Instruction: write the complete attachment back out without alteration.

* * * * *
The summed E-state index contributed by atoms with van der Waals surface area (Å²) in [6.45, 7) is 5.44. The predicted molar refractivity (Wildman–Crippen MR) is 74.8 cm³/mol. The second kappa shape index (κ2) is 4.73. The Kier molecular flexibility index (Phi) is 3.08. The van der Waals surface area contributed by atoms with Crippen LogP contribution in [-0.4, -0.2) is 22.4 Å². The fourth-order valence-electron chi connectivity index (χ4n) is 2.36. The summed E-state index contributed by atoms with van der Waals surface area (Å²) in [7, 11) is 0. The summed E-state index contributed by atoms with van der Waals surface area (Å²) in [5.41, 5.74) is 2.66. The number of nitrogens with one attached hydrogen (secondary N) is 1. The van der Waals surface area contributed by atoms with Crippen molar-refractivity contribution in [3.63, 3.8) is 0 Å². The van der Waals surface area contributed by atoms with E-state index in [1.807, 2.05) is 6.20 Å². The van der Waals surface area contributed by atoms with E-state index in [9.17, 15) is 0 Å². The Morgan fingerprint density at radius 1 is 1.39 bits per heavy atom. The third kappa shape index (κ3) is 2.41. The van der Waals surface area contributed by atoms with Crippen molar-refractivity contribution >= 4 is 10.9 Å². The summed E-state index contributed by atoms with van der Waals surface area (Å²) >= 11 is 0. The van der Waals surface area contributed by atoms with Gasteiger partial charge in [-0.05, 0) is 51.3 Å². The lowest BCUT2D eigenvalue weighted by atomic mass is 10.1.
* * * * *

The summed E-state index contributed by atoms with van der Waals surface area (Å²) in [6.45, 7) is 5.44. The predicted molar refractivity (Wildman–Crippen MR) is 74.8 cm³/mol. The second kappa shape index (κ2) is 4.73. The Kier molecular flexibility index (Phi) is 3.08. The van der Waals surface area contributed by atoms with Crippen LogP contribution in [-0.4, -0.2) is 22.4 Å². The fourth-order valence-electron chi connectivity index (χ4n) is 2.36. The summed E-state index contributed by atoms with van der Waals surface area (Å²) in [7, 11) is 0. The summed E-state index contributed by atoms with van der Waals surface area (Å²) in [5.41, 5.74) is 2.66. The number of nitrogens with one attached hydrogen (secondary N) is 1. The van der Waals surface area contributed by atoms with Crippen molar-refractivity contribution in [3.63, 3.8) is 0 Å². The van der Waals surface area contributed by atoms with E-state index in [1.807, 2.05) is 6.20 Å². The van der Waals surface area contributed by atoms with E-state index in [9.17, 15) is 0 Å². The Morgan fingerprint density at radius 1 is 1.39 bits per heavy atom. The third kappa shape index (κ3) is 2.41. The van der Waals surface area contributed by atoms with Crippen molar-refractivity contribution >= 4 is 10.9 Å². The summed E-state index contributed by atoms with van der Waals surface area (Å²) >= 11 is 0. The van der Waals surface area contributed by atoms with Gasteiger partial charge in [-0.05, 0) is 51.3 Å². The lowest BCUT2D eigenvalue weighted by atomic mass is 10.1.